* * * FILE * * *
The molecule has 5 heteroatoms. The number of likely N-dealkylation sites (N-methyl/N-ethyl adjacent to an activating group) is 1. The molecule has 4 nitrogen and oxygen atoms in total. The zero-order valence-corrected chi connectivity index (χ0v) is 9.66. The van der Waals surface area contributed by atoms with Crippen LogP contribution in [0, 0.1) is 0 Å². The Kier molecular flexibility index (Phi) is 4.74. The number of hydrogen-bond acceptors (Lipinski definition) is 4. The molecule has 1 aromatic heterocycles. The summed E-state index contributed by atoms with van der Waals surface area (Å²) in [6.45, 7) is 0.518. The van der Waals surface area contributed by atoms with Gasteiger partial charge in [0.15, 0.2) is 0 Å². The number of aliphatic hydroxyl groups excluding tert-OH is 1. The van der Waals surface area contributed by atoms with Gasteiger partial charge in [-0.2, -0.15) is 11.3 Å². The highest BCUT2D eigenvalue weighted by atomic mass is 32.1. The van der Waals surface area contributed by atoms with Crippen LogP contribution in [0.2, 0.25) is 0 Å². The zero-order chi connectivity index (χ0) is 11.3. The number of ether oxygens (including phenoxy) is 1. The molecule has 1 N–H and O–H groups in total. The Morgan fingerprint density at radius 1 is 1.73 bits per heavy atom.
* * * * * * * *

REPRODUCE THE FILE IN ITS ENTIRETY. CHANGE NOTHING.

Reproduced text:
The molecule has 5 heteroatoms. The number of likely N-dealkylation sites (N-methyl/N-ethyl adjacent to an activating group) is 1. The molecule has 4 nitrogen and oxygen atoms in total. The zero-order valence-corrected chi connectivity index (χ0v) is 9.66. The van der Waals surface area contributed by atoms with Crippen LogP contribution in [0, 0.1) is 0 Å². The Kier molecular flexibility index (Phi) is 4.74. The number of hydrogen-bond acceptors (Lipinski definition) is 4. The molecule has 1 aromatic heterocycles. The summed E-state index contributed by atoms with van der Waals surface area (Å²) in [6.45, 7) is 0.518. The van der Waals surface area contributed by atoms with Gasteiger partial charge in [0.15, 0.2) is 0 Å². The number of aliphatic hydroxyl groups excluding tert-OH is 1. The van der Waals surface area contributed by atoms with Gasteiger partial charge in [-0.2, -0.15) is 11.3 Å². The highest BCUT2D eigenvalue weighted by atomic mass is 32.1. The van der Waals surface area contributed by atoms with Crippen LogP contribution in [0.2, 0.25) is 0 Å². The zero-order chi connectivity index (χ0) is 11.3. The number of ether oxygens (including phenoxy) is 1. The molecule has 1 N–H and O–H groups in total. The Morgan fingerprint density at radius 1 is 1.73 bits per heavy atom.